Hello Fiction Dwellers!
New year, new goals, new beginnings, and of course new segments on An Ode to Fiction. I am happy to introduce Fiction Digest, a new guest feature of the blog where authors, fellow bloggers, aspiring writers, and bookish content creators can have a nice conversation about anything and everything related to books.
Last year I read a lot of debut books by a lot of amazing new authors. A particular debut book that stood out to me the most is The Unbroken, the first book of the Magic of the Lost series, by C. L. Clark. The first thing that caught my eye is the beautiful cover illustrated by Tommy Arnold. The arms got me simping at first sight. When the publishers sent an ARC (Advance Readers Copy) to me I immediately read it and loved everything about it. The themes and characters compelled me to write a lengthy review and probably my longest book review with over 1.5K word count, which you can find here (ARC – Review : The Unbroken (Magic of the Lost #1). I am honored that C. L. Clark joins as my first ever guest to be featured on Fiction Digest and I’m so stoked to share the discussions we had, from being a part of the sapphic trifecta, the writing process, a few tips on how to get those toned Touraine arms, and many more!
Before that I would like to thank Cherae for sparing a little bit of their time amidst their busy schedule to answer a few of my questions. It means a great deal for me that I can interview the author to one of my favorite books of 2021. Cherae’s answers are so thoughtful and I really do hope this interview will get everyone interested in reading The Unbroken. Without further ado onto the interview~ <3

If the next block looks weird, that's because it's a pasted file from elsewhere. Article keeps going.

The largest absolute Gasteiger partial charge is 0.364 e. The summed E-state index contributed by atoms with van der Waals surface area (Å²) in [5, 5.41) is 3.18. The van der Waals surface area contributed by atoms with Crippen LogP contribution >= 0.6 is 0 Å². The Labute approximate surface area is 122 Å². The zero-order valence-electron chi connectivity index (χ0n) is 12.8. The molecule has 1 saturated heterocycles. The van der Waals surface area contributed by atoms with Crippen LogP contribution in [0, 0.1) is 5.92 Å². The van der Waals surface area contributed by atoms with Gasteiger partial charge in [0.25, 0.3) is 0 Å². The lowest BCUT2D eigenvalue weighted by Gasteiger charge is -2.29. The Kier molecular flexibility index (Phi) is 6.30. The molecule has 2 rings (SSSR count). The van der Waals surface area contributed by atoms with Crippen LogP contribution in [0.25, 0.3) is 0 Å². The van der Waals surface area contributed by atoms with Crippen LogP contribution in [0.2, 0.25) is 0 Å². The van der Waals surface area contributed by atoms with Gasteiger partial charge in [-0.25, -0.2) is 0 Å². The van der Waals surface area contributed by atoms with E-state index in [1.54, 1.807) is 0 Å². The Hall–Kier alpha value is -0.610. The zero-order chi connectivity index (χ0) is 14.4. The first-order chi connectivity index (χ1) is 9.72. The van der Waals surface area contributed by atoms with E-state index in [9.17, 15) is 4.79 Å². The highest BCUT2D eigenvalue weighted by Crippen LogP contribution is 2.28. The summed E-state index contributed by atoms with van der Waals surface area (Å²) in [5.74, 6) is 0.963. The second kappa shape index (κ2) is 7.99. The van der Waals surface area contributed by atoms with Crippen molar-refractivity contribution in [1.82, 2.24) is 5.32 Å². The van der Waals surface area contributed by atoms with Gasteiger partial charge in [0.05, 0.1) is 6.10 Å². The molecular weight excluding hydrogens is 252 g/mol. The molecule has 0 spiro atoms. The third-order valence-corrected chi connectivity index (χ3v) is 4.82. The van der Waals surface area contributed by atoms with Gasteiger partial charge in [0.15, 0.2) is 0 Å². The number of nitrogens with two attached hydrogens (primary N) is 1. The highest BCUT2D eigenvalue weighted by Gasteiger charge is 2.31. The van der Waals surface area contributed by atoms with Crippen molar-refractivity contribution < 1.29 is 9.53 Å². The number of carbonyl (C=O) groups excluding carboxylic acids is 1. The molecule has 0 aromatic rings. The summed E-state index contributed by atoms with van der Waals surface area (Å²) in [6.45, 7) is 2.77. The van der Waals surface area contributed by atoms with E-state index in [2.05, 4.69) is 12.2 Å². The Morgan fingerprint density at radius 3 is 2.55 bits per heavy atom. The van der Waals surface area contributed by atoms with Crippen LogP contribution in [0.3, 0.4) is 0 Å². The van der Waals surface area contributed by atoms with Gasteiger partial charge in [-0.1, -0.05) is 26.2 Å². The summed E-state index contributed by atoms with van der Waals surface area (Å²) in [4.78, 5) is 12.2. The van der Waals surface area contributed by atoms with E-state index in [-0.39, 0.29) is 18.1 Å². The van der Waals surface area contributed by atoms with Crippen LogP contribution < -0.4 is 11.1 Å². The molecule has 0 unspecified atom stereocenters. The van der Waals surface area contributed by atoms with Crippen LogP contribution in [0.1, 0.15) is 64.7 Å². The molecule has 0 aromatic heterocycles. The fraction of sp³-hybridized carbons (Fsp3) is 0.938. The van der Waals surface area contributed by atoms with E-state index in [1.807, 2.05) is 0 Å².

The Unbroken (Magic of the Lost #1) by C. L. Clark
Published by Orbit
Release Date : March, 23rd 2021 (US & UK)
Every Empire Demands Revolution.
Touraine is a soldier. Stolen as a child and raised to kill and die for the empire, her only loyalty is to her fellow conscripts. But now, her company has been sent back to her homeland to stop a rebellion, and the ties of blood may be stronger than she thought.
Luca needs a turncoat. Someone desperate enough to tiptoe the bayonet’s edge between treason and orders. Someone who can sway the rebels toward peace, while Luca focuses on what really matters: getting her uncle off her throne.
Through assassinations and massacres, in bedrooms and war rooms, Touraine and Luca will haggle over the price of a nation. But some things aren’t for sale.
Author Interview : C. L. Clark
Lia : Hello, Cherae! Thank you so much for visiting An Ode to Fiction as our very first honorary guest here today. For the Fiction Dwellers who are meeting you for the first time, can you please tell us a little bit about yourself and what you’ve been up to?
Cherae : Hi, everyone! I’m Cherae, an SFF author and editor (most recently edited short fiction at PodCastle and nonfiction at the SFWA Blog, though I retired from both in 2021). My first book, The Unbroken, came out in 2021 and lately, I’ve been focusing on finishing The Faithless (the sequel) and getting a new post-Magic of the Lost project cooking. I also write short stories and essays, which you can find all over the internet.